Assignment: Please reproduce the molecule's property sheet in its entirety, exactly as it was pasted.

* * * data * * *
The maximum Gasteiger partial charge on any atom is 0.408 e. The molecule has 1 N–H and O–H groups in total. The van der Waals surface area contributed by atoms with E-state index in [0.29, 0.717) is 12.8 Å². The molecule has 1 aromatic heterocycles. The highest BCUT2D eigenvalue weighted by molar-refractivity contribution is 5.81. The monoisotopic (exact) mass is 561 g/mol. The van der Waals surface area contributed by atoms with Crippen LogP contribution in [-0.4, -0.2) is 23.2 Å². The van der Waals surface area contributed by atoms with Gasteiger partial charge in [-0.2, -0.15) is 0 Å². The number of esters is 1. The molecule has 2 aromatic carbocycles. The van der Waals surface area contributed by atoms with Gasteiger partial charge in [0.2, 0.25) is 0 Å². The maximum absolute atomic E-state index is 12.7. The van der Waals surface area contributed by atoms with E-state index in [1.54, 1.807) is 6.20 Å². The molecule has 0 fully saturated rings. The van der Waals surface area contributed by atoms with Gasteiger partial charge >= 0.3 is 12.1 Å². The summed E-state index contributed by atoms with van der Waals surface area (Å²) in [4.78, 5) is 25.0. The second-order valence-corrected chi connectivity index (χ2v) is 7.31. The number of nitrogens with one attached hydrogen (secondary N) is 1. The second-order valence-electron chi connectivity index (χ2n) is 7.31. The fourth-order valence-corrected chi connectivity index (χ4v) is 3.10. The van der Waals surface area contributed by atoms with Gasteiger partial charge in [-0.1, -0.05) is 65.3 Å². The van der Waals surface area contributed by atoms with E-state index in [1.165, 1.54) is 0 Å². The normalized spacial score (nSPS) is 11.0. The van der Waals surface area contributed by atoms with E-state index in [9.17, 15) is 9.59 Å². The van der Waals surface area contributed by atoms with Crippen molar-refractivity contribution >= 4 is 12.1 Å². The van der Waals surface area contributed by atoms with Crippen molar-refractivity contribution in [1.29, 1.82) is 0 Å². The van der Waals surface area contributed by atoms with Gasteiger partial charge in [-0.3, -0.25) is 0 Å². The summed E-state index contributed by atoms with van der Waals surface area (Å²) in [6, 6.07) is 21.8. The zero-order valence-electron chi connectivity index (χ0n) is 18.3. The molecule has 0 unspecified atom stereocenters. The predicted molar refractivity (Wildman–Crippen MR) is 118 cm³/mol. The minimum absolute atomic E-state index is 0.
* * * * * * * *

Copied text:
The maximum Gasteiger partial charge on any atom is 0.408 e. The molecule has 1 N–H and O–H groups in total. The van der Waals surface area contributed by atoms with E-state index in [0.29, 0.717) is 12.8 Å². The molecule has 1 aromatic heterocycles. The highest BCUT2D eigenvalue weighted by molar-refractivity contribution is 5.81. The monoisotopic (exact) mass is 561 g/mol. The van der Waals surface area contributed by atoms with Crippen LogP contribution in [-0.4, -0.2) is 23.2 Å². The van der Waals surface area contributed by atoms with Gasteiger partial charge in [-0.2, -0.15) is 0 Å². The number of esters is 1. The molecule has 2 aromatic carbocycles. The van der Waals surface area contributed by atoms with Gasteiger partial charge in [0.2, 0.25) is 0 Å². The maximum absolute atomic E-state index is 12.7. The van der Waals surface area contributed by atoms with E-state index in [1.54, 1.807) is 6.20 Å². The molecule has 0 fully saturated rings. The van der Waals surface area contributed by atoms with Gasteiger partial charge >= 0.3 is 12.1 Å². The summed E-state index contributed by atoms with van der Waals surface area (Å²) in [4.78, 5) is 25.0. The second-order valence-corrected chi connectivity index (χ2v) is 7.31. The number of nitrogens with one attached hydrogen (secondary N) is 1. The second-order valence-electron chi connectivity index (χ2n) is 7.31. The fourth-order valence-corrected chi connectivity index (χ4v) is 3.10. The van der Waals surface area contributed by atoms with Gasteiger partial charge in [-0.1, -0.05) is 65.3 Å². The van der Waals surface area contributed by atoms with E-state index in [1.165, 1.54) is 0 Å². The normalized spacial score (nSPS) is 11.0. The van der Waals surface area contributed by atoms with E-state index in [9.17, 15) is 9.59 Å². The van der Waals surface area contributed by atoms with Crippen molar-refractivity contribution >= 4 is 12.1 Å². The van der Waals surface area contributed by atoms with Crippen molar-refractivity contribution in [1.29, 1.82) is 0 Å². The van der Waals surface area contributed by atoms with Gasteiger partial charge in [-0.3, -0.25) is 0 Å². The summed E-state index contributed by atoms with van der Waals surface area (Å²) in [6, 6.07) is 21.8. The zero-order valence-electron chi connectivity index (χ0n) is 18.3. The molecule has 0 unspecified atom stereocenters. The predicted molar refractivity (Wildman–Crippen MR) is 118 cm³/mol. The minimum absolute atomic E-state index is 0.